ClimatePULSE: Vote, Cap, and Trade

env%20elec.jpg The big news of the day is, of course, the U.S. presidential election. This week ClimatePULSE will take a look at a topic where the parties found some common ground during the campaign – a cap-and-trade system. While each party has made its own adjustments, both Obama and McCain seem poised to implement a cap-and-trade system once the new administration is settled. The Democrats favour a 100% auction, in which all emitters will purchase credits, while the Republicans plan to issue credits for free market trade with the possibility of moving towards 100% auction in the future. Both plan to stimulate the growth of clean technologies, but the actual operation may vary significantly between the two approaches.

In its most basic form, a cap-and-trade system allows companies who have more emission credits than needed to trade to a company who needs additional credits to compensate for their emissions. While the chief goal is to reduce emissions, a cap-and-trade system does so by encouraging innovation (a portion of generated funds will go towards the development of new technologies). Although resources and capital are required to develop and acquire new technologies, companies can achieve great returns by reducing their cost of operation while earning income through trading emission credits. Such systems have been proven successful overseas as part of the European Union Greenhouse Gas Emission Trading Scheme (EU ETS) and in the US with initial auction of allowances under the Regional Greenhouse Gas Initiative (RGGI), not to mention the similar programs for NOx and SOx emissions that have been in practice for years. While this type of system will result in some companies incurring additional costs, others will find additional revenue and the clean technology sector as a whole will gain some much-needed support and demand.

While both parties follow basic principles of cap-and-trade systems, they each have their own spin on the topic. The key difference is the initial allocation of permits and how auctioning will work. The Democrats plan calls for a 100% auction, meaning that all permits will be given to the highest bidders and they will be allowed to produce GHGs equal to the amount of permits they own. This style of cap-and-trade is similar to a carbon tax in that all emitters are required to purchase credits. The Republican campaign, on the other hand, follows a style similar to the EU ETS in that permits will be distributed without a fee and can later be traded. Under such a system, the free market will determine the value of carbon allowances and offset credits. Each party touts the benefits of their own position towards permit auctioning and the government’s role in cap-and-trade. This simple difference between the two platforms can create a substantial difference in how the system works and its effectiveness, and we encourage our readers to explore the details of the approach.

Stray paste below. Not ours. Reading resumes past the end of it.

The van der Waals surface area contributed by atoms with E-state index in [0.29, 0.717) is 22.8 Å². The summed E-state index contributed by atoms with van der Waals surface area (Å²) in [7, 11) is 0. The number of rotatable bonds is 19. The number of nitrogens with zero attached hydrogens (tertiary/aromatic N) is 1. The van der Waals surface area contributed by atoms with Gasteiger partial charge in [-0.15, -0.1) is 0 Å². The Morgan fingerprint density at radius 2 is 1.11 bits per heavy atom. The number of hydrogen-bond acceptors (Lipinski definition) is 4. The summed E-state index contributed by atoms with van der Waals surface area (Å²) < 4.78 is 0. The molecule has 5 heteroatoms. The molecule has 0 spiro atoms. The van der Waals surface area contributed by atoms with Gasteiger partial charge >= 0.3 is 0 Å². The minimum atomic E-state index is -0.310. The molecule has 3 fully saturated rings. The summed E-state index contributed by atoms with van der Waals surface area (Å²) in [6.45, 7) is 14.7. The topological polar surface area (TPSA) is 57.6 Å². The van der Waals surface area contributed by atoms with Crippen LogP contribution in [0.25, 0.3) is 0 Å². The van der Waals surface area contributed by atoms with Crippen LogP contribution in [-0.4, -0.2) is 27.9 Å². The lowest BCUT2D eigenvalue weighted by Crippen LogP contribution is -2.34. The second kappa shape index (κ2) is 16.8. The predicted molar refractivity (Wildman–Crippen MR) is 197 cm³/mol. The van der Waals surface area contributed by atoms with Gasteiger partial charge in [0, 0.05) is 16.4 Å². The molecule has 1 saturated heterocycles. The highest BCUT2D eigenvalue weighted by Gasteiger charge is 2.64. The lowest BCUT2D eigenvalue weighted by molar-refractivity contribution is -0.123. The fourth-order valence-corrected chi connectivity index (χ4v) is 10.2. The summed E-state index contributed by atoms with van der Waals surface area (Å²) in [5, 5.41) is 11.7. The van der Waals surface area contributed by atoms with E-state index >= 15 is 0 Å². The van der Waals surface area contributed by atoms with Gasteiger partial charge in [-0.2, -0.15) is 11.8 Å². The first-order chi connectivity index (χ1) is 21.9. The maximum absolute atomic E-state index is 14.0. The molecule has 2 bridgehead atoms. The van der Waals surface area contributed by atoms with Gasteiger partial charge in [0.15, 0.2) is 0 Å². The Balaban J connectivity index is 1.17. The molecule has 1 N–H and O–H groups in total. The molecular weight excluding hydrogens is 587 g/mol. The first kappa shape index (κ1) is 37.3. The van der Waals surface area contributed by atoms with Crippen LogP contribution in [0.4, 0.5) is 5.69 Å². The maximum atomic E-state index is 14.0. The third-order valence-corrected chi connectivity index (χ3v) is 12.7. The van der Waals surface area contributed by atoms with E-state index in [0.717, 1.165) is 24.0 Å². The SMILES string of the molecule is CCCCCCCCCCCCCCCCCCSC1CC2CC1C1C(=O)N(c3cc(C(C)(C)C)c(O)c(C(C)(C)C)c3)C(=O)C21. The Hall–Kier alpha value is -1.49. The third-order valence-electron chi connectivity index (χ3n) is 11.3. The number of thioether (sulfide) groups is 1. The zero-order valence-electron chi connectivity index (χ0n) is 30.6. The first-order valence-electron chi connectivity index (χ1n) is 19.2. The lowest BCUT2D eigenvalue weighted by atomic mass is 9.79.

The other notable difference between the two plans is the levels by which they plan to reduce U.S. GHG emissions. The Democratic plan is slightly more aggressive, calling for a reduction of 80% of 1990 GHG levels by 2050 while the Republican campaign aims for a 60% reduction under the same time frame. It is impossible to predict what may happen between now and 2050 and how the planned emission reductions will fair in that time. More important is that GHG reductions under a mandatory national program begin as soon as possible, and this will be affected by which style of cap-and-trade system the new administration follows.

The support for a cap-and-trade system in the U.S., supported by both parties in today’s election, is certainly a step forward in reducing climate change. While both the Democrats and Republicans promote cap-and-trade, there are key differences between how the system should work. Information on the climate change and cap-and-trade policies of each party can be found here and here, and a non-partisan comparison of each party’s stance on climate change has been published by the Pew Center on Global Climate Change.
About ClimateCHECK

ClimateCHECK is a greenhouse gas (GHG) management services and solutions company. The firm’s solutions support all facets of the carbon commodities market, including the verification, validation and consultation of GHG inventories and program portfolios, as well as quantification protocols for emissions reduction projects and clean technologies. ClimateCHECK is a sponsor and co-founded, with World Resources Institute and Carbon Disclosure Project, the Greenhouse Gas Management Institute ( Founded in March 2007, the company has locations throughout North America. For more information visit

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